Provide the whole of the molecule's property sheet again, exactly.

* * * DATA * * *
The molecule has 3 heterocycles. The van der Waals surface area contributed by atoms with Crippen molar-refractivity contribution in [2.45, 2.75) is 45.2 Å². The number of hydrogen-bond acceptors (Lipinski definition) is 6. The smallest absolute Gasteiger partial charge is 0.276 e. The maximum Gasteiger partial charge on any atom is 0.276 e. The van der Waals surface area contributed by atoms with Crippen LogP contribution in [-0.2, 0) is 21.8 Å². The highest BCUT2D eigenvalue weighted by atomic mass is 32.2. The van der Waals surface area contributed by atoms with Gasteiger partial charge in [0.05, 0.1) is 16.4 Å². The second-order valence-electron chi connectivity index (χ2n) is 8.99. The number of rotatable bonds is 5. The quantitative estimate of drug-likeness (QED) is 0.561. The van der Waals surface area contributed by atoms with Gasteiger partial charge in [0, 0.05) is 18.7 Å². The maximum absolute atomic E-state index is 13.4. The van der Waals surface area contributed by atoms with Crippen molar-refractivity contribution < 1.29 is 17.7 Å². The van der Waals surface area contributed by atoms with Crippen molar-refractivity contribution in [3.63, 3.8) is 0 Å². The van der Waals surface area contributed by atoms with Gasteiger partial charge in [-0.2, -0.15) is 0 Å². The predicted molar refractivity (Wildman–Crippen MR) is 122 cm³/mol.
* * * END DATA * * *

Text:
The molecule has 3 heterocycles. The van der Waals surface area contributed by atoms with Crippen molar-refractivity contribution in [2.45, 2.75) is 45.2 Å². The number of hydrogen-bond acceptors (Lipinski definition) is 6. The smallest absolute Gasteiger partial charge is 0.276 e. The maximum Gasteiger partial charge on any atom is 0.276 e. The van der Waals surface area contributed by atoms with Crippen LogP contribution in [-0.2, 0) is 21.8 Å². The highest BCUT2D eigenvalue weighted by atomic mass is 32.2. The van der Waals surface area contributed by atoms with Gasteiger partial charge in [0.05, 0.1) is 16.4 Å². The second-order valence-electron chi connectivity index (χ2n) is 8.99. The number of rotatable bonds is 5. The quantitative estimate of drug-likeness (QED) is 0.561. The van der Waals surface area contributed by atoms with Gasteiger partial charge in [0, 0.05) is 18.7 Å². The maximum absolute atomic E-state index is 13.4. The van der Waals surface area contributed by atoms with Crippen molar-refractivity contribution < 1.29 is 17.7 Å². The van der Waals surface area contributed by atoms with Crippen molar-refractivity contribution in [3.63, 3.8) is 0 Å². The van der Waals surface area contributed by atoms with Gasteiger partial charge in [-0.2, -0.15) is 0 Å². The predicted molar refractivity (Wildman–Crippen MR) is 122 cm³/mol.